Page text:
Notice that Strunk and White’s rule fits speech. It’s (nearly) common to pronounce an extra s when saying, Dickens’s novel, but not when saying, for righteousness’ sake, which becomes a tongue-twister when adding an extra s. However, pronunciation of Kansas’s laws may cause some stumbling, but not as bad as Kansas’s schools. Style guides try to take pronunciation into account resulting in exceptions and different approaches. For instance, Pocket Fowler’s Modern English Usage suggests for proper names to defer to common pronunciation such as Dickens’s book, Bridges’ film, or Mars’ moons. Mars follows the ancient name rule, and Bridges follows the ends in iz-sound rule.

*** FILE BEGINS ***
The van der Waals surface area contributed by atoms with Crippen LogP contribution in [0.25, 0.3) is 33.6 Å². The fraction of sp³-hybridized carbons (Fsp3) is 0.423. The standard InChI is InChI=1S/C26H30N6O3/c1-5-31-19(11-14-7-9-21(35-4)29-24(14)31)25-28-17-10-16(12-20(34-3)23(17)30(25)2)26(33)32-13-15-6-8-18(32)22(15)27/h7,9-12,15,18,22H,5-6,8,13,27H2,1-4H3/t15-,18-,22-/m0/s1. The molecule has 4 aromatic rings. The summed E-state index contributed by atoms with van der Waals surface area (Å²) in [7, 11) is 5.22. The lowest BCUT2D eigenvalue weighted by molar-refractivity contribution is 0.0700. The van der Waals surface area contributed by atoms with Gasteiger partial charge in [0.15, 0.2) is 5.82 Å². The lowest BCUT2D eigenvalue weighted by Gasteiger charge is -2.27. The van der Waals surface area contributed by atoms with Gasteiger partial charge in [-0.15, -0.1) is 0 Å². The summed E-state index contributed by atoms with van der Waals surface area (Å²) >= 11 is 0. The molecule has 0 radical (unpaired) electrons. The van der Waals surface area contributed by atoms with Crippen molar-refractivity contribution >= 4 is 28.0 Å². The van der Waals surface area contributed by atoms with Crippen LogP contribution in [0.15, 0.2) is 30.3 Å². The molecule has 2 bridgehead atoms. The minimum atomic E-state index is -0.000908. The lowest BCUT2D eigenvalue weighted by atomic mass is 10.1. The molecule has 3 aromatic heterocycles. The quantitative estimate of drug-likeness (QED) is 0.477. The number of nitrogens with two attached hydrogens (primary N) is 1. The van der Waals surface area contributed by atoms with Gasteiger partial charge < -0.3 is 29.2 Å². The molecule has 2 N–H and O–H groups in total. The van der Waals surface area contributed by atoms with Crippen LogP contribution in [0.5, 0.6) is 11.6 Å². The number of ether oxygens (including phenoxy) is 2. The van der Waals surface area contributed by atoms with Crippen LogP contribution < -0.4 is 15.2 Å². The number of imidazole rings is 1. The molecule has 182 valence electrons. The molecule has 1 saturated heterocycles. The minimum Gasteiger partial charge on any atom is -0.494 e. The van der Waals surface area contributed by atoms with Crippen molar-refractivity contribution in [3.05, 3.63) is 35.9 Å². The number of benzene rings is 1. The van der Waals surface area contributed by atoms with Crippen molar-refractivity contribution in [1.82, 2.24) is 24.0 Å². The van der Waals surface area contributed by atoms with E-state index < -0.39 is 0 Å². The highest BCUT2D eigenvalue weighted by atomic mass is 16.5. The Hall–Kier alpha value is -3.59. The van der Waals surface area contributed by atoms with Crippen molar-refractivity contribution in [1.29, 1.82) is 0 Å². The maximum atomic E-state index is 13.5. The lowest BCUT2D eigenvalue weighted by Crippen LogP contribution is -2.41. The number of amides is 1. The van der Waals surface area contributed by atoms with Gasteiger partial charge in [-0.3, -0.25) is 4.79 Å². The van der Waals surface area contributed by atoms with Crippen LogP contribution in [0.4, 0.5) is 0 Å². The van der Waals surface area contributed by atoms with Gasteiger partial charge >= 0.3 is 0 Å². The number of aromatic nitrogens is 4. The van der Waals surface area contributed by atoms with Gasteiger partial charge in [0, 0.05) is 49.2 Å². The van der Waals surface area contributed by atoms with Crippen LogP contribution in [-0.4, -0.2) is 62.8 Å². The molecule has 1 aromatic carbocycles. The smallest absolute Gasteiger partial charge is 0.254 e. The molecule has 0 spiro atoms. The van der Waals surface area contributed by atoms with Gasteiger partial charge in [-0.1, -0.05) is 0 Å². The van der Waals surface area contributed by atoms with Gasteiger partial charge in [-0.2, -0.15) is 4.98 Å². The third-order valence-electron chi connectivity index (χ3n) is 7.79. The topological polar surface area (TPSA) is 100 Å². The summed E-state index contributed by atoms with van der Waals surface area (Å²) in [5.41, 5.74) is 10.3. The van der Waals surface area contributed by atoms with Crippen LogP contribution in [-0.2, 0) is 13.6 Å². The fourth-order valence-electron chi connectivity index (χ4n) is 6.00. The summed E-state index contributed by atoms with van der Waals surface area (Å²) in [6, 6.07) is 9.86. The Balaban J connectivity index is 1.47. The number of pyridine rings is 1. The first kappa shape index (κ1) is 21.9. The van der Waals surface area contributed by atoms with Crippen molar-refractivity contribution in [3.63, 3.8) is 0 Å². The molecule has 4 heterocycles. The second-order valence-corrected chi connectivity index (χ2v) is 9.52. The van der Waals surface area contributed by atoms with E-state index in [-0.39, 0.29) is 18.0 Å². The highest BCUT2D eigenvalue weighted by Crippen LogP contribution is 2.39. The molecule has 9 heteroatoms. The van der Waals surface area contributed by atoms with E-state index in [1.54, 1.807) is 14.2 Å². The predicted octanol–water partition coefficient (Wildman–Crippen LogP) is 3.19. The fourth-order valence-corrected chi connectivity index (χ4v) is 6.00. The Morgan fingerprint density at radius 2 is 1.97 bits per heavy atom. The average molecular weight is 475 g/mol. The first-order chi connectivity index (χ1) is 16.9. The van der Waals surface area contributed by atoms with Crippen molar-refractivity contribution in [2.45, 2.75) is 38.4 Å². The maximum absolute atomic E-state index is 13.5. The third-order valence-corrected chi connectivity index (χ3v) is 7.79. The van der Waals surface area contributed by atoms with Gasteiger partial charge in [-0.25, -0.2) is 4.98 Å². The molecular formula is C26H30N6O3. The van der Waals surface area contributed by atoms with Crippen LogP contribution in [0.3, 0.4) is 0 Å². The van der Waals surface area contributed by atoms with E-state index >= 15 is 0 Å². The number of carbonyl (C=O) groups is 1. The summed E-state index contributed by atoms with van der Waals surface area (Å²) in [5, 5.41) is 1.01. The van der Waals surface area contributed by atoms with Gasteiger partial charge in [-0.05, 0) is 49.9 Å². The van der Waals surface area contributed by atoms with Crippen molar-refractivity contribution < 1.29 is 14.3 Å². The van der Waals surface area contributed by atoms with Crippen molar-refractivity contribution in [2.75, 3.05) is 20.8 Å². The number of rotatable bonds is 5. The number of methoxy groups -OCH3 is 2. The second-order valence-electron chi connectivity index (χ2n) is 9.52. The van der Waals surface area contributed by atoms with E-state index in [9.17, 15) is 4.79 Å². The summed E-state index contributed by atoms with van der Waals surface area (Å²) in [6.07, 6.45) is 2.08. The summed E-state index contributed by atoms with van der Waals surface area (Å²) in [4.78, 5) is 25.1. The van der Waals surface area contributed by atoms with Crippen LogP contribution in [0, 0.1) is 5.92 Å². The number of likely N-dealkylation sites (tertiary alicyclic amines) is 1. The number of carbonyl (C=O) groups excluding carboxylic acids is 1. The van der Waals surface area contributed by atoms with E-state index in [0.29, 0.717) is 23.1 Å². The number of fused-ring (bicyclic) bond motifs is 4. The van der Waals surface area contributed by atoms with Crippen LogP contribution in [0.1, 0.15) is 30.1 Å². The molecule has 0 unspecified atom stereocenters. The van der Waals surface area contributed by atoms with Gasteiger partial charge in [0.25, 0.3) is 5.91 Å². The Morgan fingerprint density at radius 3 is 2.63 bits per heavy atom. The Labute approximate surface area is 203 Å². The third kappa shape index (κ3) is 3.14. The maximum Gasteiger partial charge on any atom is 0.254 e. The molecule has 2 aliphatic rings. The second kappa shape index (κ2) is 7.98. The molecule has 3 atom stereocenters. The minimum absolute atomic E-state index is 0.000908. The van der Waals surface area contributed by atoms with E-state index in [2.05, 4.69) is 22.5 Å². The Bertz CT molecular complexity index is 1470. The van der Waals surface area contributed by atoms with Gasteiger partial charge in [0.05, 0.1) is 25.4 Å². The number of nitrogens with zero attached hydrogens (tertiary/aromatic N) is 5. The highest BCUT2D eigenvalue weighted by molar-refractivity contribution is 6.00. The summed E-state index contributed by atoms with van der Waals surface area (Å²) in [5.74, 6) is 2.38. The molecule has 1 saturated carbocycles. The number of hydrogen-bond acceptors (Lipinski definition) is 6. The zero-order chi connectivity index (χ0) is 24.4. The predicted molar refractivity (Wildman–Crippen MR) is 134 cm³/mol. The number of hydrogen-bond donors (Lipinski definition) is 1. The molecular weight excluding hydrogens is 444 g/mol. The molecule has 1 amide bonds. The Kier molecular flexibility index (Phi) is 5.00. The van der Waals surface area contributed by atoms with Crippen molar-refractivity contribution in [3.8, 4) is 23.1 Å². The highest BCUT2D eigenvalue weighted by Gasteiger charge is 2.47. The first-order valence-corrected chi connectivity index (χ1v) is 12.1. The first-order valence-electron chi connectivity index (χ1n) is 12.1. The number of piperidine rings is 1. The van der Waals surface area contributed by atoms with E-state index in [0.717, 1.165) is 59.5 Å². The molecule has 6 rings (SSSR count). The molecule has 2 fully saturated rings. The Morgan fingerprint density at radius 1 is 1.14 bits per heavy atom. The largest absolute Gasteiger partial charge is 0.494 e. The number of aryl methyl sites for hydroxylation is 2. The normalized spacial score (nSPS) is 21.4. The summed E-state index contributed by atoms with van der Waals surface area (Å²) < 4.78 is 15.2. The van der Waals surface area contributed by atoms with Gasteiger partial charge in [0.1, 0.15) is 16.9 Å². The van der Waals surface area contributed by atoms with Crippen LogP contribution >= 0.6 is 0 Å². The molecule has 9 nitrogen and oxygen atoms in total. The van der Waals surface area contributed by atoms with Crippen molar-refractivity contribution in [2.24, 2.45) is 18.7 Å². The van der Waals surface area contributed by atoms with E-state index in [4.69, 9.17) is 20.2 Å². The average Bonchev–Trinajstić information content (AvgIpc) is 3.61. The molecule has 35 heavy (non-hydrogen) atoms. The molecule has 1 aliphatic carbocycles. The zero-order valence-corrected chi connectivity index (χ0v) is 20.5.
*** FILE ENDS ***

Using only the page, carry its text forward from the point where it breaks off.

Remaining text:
According to “[Apostrophe Catastrophe (Part 2)]” by Mignon Forgarty aka Grammar Girl, the rule on forming possessive singular of nouns comes down to a style issue. The Associated Press Stylebook recommends leaving off the extra s for proper nouns. The Chicago Manual of Style allows for either way, but prefers adding ‘s.

The different style guides disagree on the exceptions, too. Take a glance at this post on AP vs Chicago (find the contradiction in the examples for bonus points) showing the differences between The Associated Press Stylebook and The Chicago Manual of Style on using apostrophes such as for appearance’ sake vs for appearance’s sake. My flowchart at the bottom covers this and more.